[0089] The non-transitory computer-readable medium 502 may include instructions 518 to execute a command received from the user device upon successful validation of the token. In an example, the non-transitory computer-readable medium 502 may indude instructions to receive an indication of validation of toe token from a doud server associated with toe electronic device 100. In an alternative example, toe toe non-transitory computer-readable medium 502 may cause the processor to validate toe token.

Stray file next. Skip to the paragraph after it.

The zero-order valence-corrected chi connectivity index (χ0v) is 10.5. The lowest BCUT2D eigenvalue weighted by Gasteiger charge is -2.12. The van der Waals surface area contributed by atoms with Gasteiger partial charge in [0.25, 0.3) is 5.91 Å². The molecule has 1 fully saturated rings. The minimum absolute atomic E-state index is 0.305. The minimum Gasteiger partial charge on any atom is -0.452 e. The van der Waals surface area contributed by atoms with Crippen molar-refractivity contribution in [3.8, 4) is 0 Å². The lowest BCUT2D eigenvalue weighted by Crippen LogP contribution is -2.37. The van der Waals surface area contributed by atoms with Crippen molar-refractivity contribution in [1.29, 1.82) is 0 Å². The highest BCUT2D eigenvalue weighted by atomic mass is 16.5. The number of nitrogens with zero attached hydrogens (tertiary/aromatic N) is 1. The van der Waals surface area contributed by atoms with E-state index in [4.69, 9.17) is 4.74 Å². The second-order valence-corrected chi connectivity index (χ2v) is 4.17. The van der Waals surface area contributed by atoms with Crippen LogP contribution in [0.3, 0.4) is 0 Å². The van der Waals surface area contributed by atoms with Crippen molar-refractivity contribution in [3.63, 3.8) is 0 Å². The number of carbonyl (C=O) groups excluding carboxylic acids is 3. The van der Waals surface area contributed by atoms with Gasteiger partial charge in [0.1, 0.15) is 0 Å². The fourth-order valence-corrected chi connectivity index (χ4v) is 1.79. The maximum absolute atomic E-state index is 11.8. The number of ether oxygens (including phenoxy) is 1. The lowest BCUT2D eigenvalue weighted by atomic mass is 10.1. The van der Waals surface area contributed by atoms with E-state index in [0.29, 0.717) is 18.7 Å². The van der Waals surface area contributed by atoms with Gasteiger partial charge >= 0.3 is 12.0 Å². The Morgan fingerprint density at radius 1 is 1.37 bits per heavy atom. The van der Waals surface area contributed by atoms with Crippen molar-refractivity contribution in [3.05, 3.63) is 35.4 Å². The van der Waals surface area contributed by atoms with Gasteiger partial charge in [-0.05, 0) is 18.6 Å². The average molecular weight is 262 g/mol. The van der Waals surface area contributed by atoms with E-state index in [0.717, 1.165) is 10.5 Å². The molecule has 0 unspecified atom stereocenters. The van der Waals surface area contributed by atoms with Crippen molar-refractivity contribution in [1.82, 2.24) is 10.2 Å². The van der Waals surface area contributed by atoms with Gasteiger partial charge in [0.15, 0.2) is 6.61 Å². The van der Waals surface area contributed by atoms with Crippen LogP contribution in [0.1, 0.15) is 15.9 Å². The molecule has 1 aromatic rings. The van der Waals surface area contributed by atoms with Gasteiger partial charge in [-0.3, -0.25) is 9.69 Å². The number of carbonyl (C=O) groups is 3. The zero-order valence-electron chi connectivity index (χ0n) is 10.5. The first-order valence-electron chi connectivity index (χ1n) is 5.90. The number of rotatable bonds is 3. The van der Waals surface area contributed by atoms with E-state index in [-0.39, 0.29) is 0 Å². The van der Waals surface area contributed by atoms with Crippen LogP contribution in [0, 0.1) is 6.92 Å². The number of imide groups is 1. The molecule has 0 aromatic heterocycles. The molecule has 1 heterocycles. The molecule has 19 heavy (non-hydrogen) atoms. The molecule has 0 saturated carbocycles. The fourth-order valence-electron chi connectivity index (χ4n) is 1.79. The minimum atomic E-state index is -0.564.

[0090] Although aspects for the present disdosure have been described in a language specific to structural features and/or methods, it is to foe understood that the appended daims are not limited to the specific features or methods described herein. Rather, the specific features and methods are disclosed as examples of die present disclosure.